By Tom Gliatto Julie Jordan Paul Chi
January 25, 2010 12:00 PM


FOX, Jan. 17, 9 p.m. ET/PT |


After two flabby seasons, the FOX action series is back in bang-up shape—at least for its first four hours, airing on two consecutive nights. Now in New York City, Jack Bauer (Kiefer Sutherland) is preparing to take up retirement in L.A., where he’ll presumably get all the adrenaline he needs taking his granddaughter on Space Mountain. But first he’s sucked into fresh counterterrorist work: An assassination threat at the U.N. could scuttle historic negotiations between America and a (fictional) Islamic country. And that’s just the tip of a highly explosive iceberg. Things take an extreme turn at the end of hour 4 when an agent displays a sickening enthusiasm for torture. The brutal bloodiness of it all stuns even Bauer, who ordinarily wouldn’t think twice about waterboarding a kitten. Looks like a good 24 this time.

The Deep End

ABC, Jan. 21, 8 p.m. ET/PT |


Five young associates start work at a high-powered law firm in Los Angeles. They’re smart, driven, flirty, ethically troubled and well-groomed: in other words, legal-eagle versions of the young doctors on Grey’s Anatomy. The premiere delivers a show that’s more winkingly cute than it really needs to be—these attorneys wouldn’t survive Damage’s Glenn Close, or Judge Judy. Billy Zane is fun as Cliff Huddle, a partner who’s as sleek and mean as a panther. “Now leave,” he commands one associate, “before I set you on fire.”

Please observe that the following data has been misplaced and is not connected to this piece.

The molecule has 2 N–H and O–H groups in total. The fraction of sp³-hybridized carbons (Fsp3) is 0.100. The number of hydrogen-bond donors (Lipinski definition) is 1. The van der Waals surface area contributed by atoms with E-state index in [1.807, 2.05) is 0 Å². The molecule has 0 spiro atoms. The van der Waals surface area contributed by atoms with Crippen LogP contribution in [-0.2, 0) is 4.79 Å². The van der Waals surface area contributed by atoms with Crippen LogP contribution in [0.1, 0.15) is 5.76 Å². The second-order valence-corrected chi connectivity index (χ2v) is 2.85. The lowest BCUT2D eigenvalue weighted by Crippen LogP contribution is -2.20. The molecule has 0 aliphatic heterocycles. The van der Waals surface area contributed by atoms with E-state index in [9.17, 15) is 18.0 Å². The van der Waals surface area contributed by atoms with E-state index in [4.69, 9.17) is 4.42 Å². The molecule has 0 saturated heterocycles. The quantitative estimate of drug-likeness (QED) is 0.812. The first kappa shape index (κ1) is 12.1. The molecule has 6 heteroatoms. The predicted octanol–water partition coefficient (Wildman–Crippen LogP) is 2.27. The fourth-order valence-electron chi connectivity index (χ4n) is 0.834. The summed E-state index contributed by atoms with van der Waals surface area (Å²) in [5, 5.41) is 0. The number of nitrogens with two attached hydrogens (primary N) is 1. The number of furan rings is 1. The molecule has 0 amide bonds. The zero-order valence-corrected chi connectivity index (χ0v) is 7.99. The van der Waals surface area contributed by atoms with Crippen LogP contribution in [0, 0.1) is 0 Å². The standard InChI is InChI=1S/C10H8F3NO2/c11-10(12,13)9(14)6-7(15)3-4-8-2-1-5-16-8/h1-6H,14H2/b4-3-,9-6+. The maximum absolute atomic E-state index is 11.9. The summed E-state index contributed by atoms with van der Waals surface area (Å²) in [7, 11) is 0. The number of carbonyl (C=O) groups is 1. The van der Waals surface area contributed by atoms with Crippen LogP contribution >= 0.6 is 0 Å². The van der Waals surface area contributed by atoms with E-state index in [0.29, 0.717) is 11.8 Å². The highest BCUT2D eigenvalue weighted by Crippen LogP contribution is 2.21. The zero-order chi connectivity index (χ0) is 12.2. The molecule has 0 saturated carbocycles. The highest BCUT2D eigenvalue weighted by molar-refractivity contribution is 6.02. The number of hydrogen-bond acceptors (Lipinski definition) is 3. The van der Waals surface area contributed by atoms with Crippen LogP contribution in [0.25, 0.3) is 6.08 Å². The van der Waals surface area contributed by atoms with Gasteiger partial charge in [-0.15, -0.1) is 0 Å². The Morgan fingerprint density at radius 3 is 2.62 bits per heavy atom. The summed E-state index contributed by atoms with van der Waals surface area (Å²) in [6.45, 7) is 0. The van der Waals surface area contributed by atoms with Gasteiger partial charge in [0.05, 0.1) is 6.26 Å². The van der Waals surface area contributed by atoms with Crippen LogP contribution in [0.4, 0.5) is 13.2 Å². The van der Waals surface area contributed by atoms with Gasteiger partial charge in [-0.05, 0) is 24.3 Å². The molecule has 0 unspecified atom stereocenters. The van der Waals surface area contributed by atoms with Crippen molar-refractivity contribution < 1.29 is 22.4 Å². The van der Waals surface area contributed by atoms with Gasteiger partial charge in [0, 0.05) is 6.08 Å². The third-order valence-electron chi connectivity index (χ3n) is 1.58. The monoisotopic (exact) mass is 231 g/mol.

Life Unexpected

CW, Jan. 18, 9 p.m. ET/PT |


After rolling out shows high on camp and cattiness, the CW introduces a series that has an unfiltered warmth reminiscent of Gilmore Girls. Britt Robertson plays a Portland, Ore., teen named Lux (the name refers to her blonde hair, not her clothing allowance). After years in foster care, she establishes contact with her birth mother (Shiri Appleby), a radio personality, and father (Kristoffer Polaha), owner of a bar. Both parents, estranged since high school, are extremely ambivalent about raising this acerbic kid. The tenuousness of the situation, and the underlying hope for emotional growth by all, makes for a touching hour.